Law

Hurt by a Product from Amazon? You May Have a Claim

In the last decade, Amazon has grown to be a common household brand in addition to being a favored delivery service. However, few individuals know exactly how the company works.

With many third-party sellers listed on Amazon, there are a multitude of products and opportunities for businesses across countless industries. While the wide range of items can be beneficial for consumers, there can also be negative consequences associated with the widespread availability of Amazon-hosted products.

Issues with Amazon

Whether your purchase arrives weeks later than estimated, if it arrives broken or damaged, or if the quality is not what was advertised, many consumers are finding issues with the global company and their services. There is also a growing number of consumers who claim that they were injured by the products they purchased from Amazon, or from a third-party seller using Amazon’s platform.

While you may come to a resolution with the company you purchased something from, not everyone reaches a happy ending. Those injured by products offered by Amazon may want to seek compensation for the pain and suffering the distributor caused. However, there are many facets to the law that must be understood and navigated when it comes to pursuing a claim against these types of companies.

Current Legislation and Legal Precedent

If you have been injured by one of Amazon’s products, you may be unsure of your legal rights. Does Amazon even own the product or manufacturer? Can Amazon be held liable? How do I even start my claim? Now, a new ruling from a U.S. appeals court offers some answers.

The most recent case that was heard before a circuit court in Philadelphia involved a woman who purchased a retractable dog leash from Amazon. When the leash would recoil, the force was too great and caused the leash to whip around.

The plaintiff is suing Amazon, because the leash suddenly snapped back while she was using it, injuring her face. However, she purchased the leash through a third-party seller and not specifically from Amazon.

Previously, federal appeals courts ruled that Amazon could not be held responsible or liable for the products of third-party vendors. In the most recent case, it appears that this precedent will change so that Amazon is forced to take responsibility for the actions of the businesses they enable.

The ruling from the most recent case found that the business model hosted by Amazon allows third-party vendors to conceal or protect themselves from the customer. This leaves customers, such as the plaintiff in this case, with no direct recourse for defective products. By forcing Amazon to take responsibility, however, this rule looks to alter the current situation where both third-party sellers and Amazon cannot be held liable.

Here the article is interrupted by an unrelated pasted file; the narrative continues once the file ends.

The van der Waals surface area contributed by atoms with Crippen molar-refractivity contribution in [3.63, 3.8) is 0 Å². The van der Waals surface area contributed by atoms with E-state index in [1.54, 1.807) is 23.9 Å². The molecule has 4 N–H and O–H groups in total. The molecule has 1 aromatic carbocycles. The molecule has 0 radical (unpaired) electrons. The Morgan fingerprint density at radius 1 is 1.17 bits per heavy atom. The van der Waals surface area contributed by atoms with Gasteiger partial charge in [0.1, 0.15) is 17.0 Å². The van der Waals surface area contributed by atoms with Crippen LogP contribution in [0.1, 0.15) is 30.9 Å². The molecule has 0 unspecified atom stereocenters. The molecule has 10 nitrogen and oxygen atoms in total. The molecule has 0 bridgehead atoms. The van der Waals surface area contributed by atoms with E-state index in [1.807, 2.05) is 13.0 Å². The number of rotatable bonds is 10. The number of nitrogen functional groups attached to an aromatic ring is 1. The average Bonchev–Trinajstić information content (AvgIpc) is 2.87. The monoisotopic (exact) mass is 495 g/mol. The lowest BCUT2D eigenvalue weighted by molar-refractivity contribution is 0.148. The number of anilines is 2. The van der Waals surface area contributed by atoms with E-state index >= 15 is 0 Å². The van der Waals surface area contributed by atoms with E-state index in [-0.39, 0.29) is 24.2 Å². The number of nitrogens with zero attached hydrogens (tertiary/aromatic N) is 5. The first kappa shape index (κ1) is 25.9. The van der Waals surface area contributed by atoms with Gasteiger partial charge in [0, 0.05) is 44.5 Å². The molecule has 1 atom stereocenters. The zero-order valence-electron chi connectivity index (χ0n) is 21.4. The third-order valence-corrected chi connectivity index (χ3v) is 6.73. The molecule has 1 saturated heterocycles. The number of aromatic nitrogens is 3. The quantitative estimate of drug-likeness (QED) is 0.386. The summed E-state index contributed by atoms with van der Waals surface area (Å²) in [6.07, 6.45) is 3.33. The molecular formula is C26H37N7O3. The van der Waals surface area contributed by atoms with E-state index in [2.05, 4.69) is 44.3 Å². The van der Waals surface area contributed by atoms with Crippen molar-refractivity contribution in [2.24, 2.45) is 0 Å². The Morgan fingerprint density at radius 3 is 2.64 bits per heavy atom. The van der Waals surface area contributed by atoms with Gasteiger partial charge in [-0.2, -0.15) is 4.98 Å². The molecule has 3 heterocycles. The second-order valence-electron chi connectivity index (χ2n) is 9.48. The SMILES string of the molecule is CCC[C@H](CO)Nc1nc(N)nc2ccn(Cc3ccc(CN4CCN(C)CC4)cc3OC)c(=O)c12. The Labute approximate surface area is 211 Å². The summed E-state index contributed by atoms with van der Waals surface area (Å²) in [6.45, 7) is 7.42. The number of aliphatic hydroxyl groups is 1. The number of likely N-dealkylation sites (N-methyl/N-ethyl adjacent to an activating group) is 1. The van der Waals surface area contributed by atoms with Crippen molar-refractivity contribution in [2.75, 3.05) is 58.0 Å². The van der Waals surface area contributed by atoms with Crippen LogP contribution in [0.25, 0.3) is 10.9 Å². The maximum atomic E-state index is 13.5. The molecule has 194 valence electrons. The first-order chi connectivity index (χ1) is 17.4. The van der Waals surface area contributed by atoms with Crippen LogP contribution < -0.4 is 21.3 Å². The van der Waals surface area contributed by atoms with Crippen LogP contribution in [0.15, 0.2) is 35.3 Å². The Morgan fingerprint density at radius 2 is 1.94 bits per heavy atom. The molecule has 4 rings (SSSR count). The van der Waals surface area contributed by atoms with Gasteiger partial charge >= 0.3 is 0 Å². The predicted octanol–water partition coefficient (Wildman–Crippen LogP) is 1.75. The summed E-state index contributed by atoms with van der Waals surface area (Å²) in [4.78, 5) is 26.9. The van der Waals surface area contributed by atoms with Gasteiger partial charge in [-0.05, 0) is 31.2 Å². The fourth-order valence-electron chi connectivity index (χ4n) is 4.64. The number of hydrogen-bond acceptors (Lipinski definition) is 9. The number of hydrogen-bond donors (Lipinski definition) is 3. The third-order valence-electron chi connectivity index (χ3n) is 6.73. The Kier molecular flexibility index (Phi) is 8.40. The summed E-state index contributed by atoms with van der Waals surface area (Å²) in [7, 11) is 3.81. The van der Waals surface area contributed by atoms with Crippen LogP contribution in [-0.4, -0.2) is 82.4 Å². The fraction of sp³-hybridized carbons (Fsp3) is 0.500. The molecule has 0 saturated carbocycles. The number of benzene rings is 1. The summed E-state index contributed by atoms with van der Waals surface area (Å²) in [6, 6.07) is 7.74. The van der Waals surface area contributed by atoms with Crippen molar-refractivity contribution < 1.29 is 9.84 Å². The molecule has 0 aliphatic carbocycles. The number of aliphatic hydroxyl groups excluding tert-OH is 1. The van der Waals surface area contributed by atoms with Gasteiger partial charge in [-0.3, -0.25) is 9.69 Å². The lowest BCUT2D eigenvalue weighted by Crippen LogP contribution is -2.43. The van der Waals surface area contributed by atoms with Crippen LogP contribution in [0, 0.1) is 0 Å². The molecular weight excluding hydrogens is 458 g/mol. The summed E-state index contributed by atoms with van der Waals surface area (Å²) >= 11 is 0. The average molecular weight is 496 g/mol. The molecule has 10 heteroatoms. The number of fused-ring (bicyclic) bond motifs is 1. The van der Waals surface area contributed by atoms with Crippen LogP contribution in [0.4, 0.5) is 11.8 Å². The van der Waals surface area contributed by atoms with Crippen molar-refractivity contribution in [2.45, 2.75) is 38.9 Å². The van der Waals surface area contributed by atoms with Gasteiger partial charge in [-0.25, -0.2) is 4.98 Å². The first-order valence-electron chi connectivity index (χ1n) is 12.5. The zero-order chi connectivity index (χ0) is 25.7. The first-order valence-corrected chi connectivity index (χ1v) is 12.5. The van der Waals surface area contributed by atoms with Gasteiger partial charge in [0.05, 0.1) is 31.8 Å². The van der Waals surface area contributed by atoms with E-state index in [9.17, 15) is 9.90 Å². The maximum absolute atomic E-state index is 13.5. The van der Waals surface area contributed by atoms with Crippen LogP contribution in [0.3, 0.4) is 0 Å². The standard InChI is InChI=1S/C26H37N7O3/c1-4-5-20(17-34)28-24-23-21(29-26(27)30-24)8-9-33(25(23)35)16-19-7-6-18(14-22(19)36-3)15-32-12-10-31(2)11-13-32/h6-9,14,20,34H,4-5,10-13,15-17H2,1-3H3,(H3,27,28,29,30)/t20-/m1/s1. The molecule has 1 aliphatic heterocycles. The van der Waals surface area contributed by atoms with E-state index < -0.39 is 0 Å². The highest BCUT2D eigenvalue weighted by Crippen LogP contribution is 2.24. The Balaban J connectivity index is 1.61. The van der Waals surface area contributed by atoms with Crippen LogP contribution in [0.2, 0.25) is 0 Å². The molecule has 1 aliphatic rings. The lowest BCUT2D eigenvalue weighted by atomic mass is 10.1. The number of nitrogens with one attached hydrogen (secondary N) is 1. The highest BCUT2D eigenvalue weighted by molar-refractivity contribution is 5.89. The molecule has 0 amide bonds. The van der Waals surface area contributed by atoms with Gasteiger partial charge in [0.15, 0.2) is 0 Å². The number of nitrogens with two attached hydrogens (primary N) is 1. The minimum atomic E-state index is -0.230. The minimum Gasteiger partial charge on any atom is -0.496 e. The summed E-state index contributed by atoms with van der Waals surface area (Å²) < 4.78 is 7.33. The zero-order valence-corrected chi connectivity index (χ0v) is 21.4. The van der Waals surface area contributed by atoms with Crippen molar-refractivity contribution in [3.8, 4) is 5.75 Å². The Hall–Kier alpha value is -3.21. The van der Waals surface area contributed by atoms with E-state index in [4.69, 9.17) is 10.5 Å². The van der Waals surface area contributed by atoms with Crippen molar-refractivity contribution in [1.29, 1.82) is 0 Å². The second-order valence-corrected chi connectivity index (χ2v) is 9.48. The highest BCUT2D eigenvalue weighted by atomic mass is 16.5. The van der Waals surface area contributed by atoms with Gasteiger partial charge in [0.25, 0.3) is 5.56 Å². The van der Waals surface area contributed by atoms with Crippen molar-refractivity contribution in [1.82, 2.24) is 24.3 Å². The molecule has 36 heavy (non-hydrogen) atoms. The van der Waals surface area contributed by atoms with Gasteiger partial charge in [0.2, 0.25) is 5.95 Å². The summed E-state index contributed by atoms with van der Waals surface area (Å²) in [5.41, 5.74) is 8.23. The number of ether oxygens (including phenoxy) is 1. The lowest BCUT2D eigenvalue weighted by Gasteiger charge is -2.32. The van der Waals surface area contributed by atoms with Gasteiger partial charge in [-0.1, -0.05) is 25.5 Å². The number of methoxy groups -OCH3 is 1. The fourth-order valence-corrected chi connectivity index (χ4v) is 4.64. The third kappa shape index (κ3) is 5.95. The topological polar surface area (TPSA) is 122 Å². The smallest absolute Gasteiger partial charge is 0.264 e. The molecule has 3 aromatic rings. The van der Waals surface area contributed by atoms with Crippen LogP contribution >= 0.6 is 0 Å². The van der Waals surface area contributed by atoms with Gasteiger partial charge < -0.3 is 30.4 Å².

Amazon and Third-Party Sellers 

More than half of the products Amazon sells are through third-party sellers, with the number of products from third-party businesses totaling twice as many as those offered by the official Amazon brand.

For Amazon, any business or entity selling goods not directly affiliated with Amazon are considered third-party sellers. This was previously seen as a breakthrough into the online marketplace for small and medium-sized businesses to sell their goods to a wider audience than they would have been able to accomplish with their own websites or online platforms.

Through Amazon, the third-party seller can ship their goods and products directly to customers. There is also the opportunity for their goods to be kept or stored in Amazon’s warehouses across the country.

Amazon makes about $11 billion a quarter off third-party sellers and announced in 2017 the growth of this demographic on their platform.

Pursuing Legal Action Against Amazon

While the change in precedent was set by the recent case in Pennsylvania, Amazon is an international brand that responds to the legislation of a multitude of countries. However, the verdict that Amazon must take responsibility for the products they offer in partnership with third-party sellers can have international implications.

It now means that when anyone else in the United States, or around the world, suffers an injury by a product purchased through Amazon, they may have a valid product liability claim.

“The fact is,” says Charles Boyk of Charles E. Boyk Law Offices, “the product liability laws in most states were written decades ago. No one had heard of the Internet, let alone Amazon. It is the job of the courts to interpret the law as it was written to apply to the world as we know it today. That is the only way we are going to protect people. This time, they got it right.”

Contact an Attorney Today

If you or someone you love was injured by a product purchased through Amazon, it is important that you consult legal counsel. As stated by Charles Boyk, the laws and precedents set within product liability have not been updated to account for the rise of internet marketplaces and billion-dollar companies like Amazon. With a dedicated attorney by your side, however, you could ensure that you fight for the rightful compensation you may be owed.

A post by Kidal D. (4033 Posts)

Kidal D. is author at LeraBlog. The author's views are entirely his/her own and may not reflect the views and opinions of LeraBlog staff.
Chief editor and author at LERAblog, writing useful articles and HOW TOs on various topics. Particularly interested in topics such as Internet, advertising, SEO, web development, and business.

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